That’s not to pin responsibility for movie quality on the shoulders of MANAA, but to recognize that its explicit goal really does not have anything to do with making good movies.

  14. Homer Simpson portrays negative stereotypes? He loafs on his ass all day at work, eats donuts, drinks beer, and wants to strangle his bratty kid. Sounds like a normal American dad.

  15. Oh, why not Kevin. And while we’re at it, let’s do Craniometry and Anthropometry as well.

    http://skepdic.com/anthropo.html

  16. We’re talking about a movie in which Bernie Mac plays Bill Murray’s brother.
    Plus, Lucy Liu has freckles. She could easily be less than 100% Asian.
    And the Simpsons are yellow, not white.

  17. Omigod – Homer Simpson is Asian!! That ought to really torque off the MANAA crowd. All those dreadful character traits that were so funny in a guy they thought was white will magically morph into racial slurs.

  18. http://www.livejournal.com/users/stereolabrat/138241.html


    I saw the best fucking thing today in Chinatown. I mean for real. This older Chinese man, like maybe in his 50s, was walking down the street in a white shirt with crazy neon colors that said “It’s not a beer belly, it’s a fuel tank for a sex machine!!!” I fucking wet myself. He owned hard.

  19. You people really think a T&A movie is anything of consequence in the real world? So John Cleese can’t be oriental (as opposed to asian, which could be Indian, Afgahni, Russian, etc.)? Then neither can Will Smith be a western swashbuckler (Wild, Wild, West); or Jimmy Smits call himself “Smits”; or Michael Jackson even exist. C’mon round-eyes and slant-eyes alike, get in the real world.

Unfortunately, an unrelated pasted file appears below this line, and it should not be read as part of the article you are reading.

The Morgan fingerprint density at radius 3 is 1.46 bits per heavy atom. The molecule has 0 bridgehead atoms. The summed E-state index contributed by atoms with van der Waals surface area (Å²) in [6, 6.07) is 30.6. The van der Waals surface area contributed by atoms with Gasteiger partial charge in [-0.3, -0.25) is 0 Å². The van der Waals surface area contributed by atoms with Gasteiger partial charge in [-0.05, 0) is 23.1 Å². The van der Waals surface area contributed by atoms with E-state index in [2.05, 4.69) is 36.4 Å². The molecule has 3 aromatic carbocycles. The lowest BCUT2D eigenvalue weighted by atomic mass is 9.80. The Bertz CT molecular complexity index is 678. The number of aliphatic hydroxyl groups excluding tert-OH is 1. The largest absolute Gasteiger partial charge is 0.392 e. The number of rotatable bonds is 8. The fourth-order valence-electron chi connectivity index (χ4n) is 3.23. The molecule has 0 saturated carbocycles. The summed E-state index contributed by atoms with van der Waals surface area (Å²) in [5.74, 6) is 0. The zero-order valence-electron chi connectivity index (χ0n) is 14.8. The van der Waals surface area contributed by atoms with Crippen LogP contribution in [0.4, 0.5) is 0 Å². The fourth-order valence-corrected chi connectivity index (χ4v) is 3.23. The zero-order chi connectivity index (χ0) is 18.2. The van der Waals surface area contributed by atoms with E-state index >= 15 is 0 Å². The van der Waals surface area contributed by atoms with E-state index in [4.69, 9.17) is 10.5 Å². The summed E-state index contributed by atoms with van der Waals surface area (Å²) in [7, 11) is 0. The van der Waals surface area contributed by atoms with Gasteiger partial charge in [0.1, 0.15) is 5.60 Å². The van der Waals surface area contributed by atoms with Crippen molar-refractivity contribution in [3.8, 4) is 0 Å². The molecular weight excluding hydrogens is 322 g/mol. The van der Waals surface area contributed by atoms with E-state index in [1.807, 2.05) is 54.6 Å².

20. what does “owned hard” mean?
    Is it in that Williamsburg hipster book.

  21. He owned a hard-on, miss. Why do you ask?

  22. I once owned a full-blooded Asian, certified by the American Kennel Club.

    Just throwing out my personal slant on the subject.

  23. meee soo soorrry

  24. “Ooooo, Matt Felchy-Squelchy decides to get snarky…”

    Goddamnit. I TOLD you “Matt Felch” was funnier than “Matt Felchy-Squelchy” you semi-sentient piece of rat placenta. Now STFU and go compose some proper trolls.

    -Editor

  25. “You people really think a T&A movie is anything of consequence in the real world?”

    Uh, no. Which makes the riled up commentary of those racist jackasses complaining about Cleese getting the role all the funnier. Maybe they can lampoon the incident in Barbershop 3.

    “Who cares about her daddy? I’ll be her damn daddy! Believe that sheeeit! “

  26. Matt,

    You have to look pretty hard to find claims for racial purity or phrenological sizing up of every actor here. I’m guessing the point they’re trying to make is that as Jim said there are precious few Asians displayed in American pop culture, so why waste a chance to cast an Asian and cast John Cleese instead, when its so patently ridiculous to think that he could be Lucy Liu’s father. Maybe I’m overreacting here but to me it seems like precious little progress since the days when Asians were played by whites in ridiculous makeup, and Asian actors, such as Anna Mae Wong, were left on the sidelines.

    Its really something our pop culture needs to grapple with. One thing I’ve noticed is that if youi were to watch TV and movies you would think that approximately 50% of doctors, lawyers, judges and other professionals are black and virtually none are Asian. Yet if you live in the US you realize that neither is true. Why is that?